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Uppendahl prism

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An Uppendahl prism [1] is an erecting prism, i.e. a special reflection prism that is used to invert an image (rotation by 180°). The erecting system consists of three partial prisms made of optical glass with a high refractive index cemented together to form a symmetric assembly and is [2] used in microscopy as well as in binoculars technology.

Leitz Wetzlar Trinovid 8×20 C binoculars expanded[3]

In the past the Uppendahl prism system, for example in the Trinovid binoculars series from Leitz (since 1986 Leica),[4] was commercially offered in some binoculars. The Trinovid series binoculars were introduced in 1958 and used at the time patented moving internal optical lenses between the ocular lens group and the prism assembly within the housing for focusing.[5] Like the much more common optical lenses located between the objective lens group and the prism assembly method, this central internal focussing method does not change the volume of the binoculars. Bausch & Lomb Elite and Browning 7×35 binoculars, both made in Japan during the late 1980s to early 1990s, also used Uppendahl prisms.[6]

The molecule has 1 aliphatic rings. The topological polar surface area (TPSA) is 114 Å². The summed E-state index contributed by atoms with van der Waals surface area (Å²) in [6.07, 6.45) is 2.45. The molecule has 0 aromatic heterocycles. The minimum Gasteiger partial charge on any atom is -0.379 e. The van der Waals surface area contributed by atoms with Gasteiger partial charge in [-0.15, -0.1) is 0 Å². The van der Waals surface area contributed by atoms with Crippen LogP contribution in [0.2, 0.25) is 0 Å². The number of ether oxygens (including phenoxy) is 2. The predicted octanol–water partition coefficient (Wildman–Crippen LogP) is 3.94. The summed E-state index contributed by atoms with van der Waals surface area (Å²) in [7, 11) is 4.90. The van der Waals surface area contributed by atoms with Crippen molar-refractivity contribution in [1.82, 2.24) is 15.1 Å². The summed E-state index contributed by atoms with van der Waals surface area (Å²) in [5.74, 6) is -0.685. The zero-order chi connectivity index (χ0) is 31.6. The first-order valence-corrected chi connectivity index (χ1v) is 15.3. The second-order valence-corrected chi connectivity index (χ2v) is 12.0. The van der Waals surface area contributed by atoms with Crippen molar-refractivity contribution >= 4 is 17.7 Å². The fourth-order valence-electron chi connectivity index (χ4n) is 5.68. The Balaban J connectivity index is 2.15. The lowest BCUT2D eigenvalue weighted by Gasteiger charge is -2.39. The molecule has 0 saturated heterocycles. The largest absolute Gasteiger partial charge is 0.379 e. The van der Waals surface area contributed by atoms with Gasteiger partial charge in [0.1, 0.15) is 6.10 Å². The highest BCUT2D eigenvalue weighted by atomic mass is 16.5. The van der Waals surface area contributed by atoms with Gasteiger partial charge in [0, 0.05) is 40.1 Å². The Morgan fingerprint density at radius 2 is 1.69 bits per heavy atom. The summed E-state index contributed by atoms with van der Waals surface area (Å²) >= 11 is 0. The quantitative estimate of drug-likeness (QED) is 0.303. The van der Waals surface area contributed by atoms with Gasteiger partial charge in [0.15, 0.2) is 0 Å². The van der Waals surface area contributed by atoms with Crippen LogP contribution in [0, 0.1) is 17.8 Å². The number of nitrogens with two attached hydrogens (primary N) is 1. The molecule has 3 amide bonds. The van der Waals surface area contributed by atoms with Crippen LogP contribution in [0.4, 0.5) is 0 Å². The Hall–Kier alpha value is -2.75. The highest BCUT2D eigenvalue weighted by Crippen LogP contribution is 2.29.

In the early 2020s the commercial market share of Uppendahl prism type standard binoculars was nil.[7] The Leica Geovid R (laser) rangefinder binoculars series and 7×24 Rangemaster monocular using a (modified) Uppendahl prism system were still commercially available.[8]

Method of operation

Beam path in the Uppendahl prism system (top view); Main ray (red) and marginal rays (magenta / yellow), mirroring (blue), roof edge (green)